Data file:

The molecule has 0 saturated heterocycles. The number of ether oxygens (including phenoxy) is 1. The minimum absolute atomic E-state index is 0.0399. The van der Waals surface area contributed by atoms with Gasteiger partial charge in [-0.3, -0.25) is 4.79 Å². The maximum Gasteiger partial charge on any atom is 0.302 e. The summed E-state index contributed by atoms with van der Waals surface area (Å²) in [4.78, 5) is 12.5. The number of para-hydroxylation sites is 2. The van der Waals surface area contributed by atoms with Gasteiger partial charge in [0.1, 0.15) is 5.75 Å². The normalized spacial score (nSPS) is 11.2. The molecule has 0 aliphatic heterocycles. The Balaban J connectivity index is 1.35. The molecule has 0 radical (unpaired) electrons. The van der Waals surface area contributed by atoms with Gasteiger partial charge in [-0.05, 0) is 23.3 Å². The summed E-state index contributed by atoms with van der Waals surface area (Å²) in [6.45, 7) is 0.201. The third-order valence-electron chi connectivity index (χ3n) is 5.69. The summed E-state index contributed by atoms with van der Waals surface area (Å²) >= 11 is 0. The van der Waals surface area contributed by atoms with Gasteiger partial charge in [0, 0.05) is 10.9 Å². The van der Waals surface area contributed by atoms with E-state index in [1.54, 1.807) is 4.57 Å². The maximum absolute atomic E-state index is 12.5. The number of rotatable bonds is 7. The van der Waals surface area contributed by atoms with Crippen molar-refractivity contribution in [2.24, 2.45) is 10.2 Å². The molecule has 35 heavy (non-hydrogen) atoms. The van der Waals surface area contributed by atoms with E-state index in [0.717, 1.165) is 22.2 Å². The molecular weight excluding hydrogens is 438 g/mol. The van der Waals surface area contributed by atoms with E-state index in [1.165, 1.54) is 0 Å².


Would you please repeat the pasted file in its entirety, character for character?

The molecule has 0 saturated heterocycles. The number of ether oxygens (including phenoxy) is 1. The minimum absolute atomic E-state index is 0.0399. The van der Waals surface area contributed by atoms with Gasteiger partial charge in [-0.3, -0.25) is 4.79 Å². The maximum Gasteiger partial charge on any atom is 0.302 e. The summed E-state index contributed by atoms with van der Waals surface area (Å²) in [4.78, 5) is 12.5. The number of para-hydroxylation sites is 2. The van der Waals surface area contributed by atoms with Gasteiger partial charge in [0.1, 0.15) is 5.75 Å². The normalized spacial score (nSPS) is 11.2. The molecule has 0 aliphatic heterocycles. The Balaban J connectivity index is 1.35. The molecule has 0 radical (unpaired) electrons. The van der Waals surface area contributed by atoms with Gasteiger partial charge in [-0.05, 0) is 23.3 Å². The summed E-state index contributed by atoms with van der Waals surface area (Å²) in [6.45, 7) is 0.201. The third-order valence-electron chi connectivity index (χ3n) is 5.69. The summed E-state index contributed by atoms with van der Waals surface area (Å²) >= 11 is 0. The van der Waals surface area contributed by atoms with Gasteiger partial charge in [0, 0.05) is 10.9 Å². The van der Waals surface area contributed by atoms with E-state index in [1.54, 1.807) is 4.57 Å². The maximum absolute atomic E-state index is 12.5. The number of rotatable bonds is 7. The van der Waals surface area contributed by atoms with Crippen molar-refractivity contribution in [2.24, 2.45) is 10.2 Å². The molecule has 35 heavy (non-hydrogen) atoms. The van der Waals surface area contributed by atoms with E-state index in [0.717, 1.165) is 22.2 Å². The molecular weight excluding hydrogens is 438 g/mol. The van der Waals surface area contributed by atoms with E-state index in [1.165, 1.54) is 0 Å².